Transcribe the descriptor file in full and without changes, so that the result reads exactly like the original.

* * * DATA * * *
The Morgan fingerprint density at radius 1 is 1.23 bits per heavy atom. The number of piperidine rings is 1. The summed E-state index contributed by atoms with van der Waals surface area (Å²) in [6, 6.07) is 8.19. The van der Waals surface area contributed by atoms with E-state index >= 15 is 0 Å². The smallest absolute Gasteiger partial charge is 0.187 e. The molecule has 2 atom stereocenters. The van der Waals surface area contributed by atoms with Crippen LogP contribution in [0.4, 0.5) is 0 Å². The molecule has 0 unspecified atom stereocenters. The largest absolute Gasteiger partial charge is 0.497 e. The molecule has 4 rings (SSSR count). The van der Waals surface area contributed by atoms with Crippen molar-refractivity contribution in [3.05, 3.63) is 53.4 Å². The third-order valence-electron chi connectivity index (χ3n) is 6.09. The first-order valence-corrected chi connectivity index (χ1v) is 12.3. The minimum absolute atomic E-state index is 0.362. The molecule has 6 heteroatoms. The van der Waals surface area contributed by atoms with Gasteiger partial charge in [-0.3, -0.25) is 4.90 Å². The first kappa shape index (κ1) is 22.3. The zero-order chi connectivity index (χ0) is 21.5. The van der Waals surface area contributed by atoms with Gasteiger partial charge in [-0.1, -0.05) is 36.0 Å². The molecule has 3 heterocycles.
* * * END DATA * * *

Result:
The Morgan fingerprint density at radius 1 is 1.23 bits per heavy atom. The number of piperidine rings is 1. The summed E-state index contributed by atoms with van der Waals surface area (Å²) in [6, 6.07) is 8.19. The van der Waals surface area contributed by atoms with E-state index >= 15 is 0 Å². The smallest absolute Gasteiger partial charge is 0.187 e. The molecule has 2 atom stereocenters. The van der Waals surface area contributed by atoms with Crippen LogP contribution in [0.4, 0.5) is 0 Å². The molecule has 0 unspecified atom stereocenters. The largest absolute Gasteiger partial charge is 0.497 e. The molecule has 4 rings (SSSR count). The van der Waals surface area contributed by atoms with Crippen molar-refractivity contribution in [3.05, 3.63) is 53.4 Å². The third-order valence-electron chi connectivity index (χ3n) is 6.09. The first-order valence-corrected chi connectivity index (χ1v) is 12.3. The minimum absolute atomic E-state index is 0.362. The molecule has 6 heteroatoms. The van der Waals surface area contributed by atoms with Gasteiger partial charge in [-0.3, -0.25) is 4.90 Å². The first kappa shape index (κ1) is 22.3. The zero-order chi connectivity index (χ0) is 21.5. The van der Waals surface area contributed by atoms with Gasteiger partial charge in [-0.1, -0.05) is 36.0 Å². The molecule has 3 heterocycles.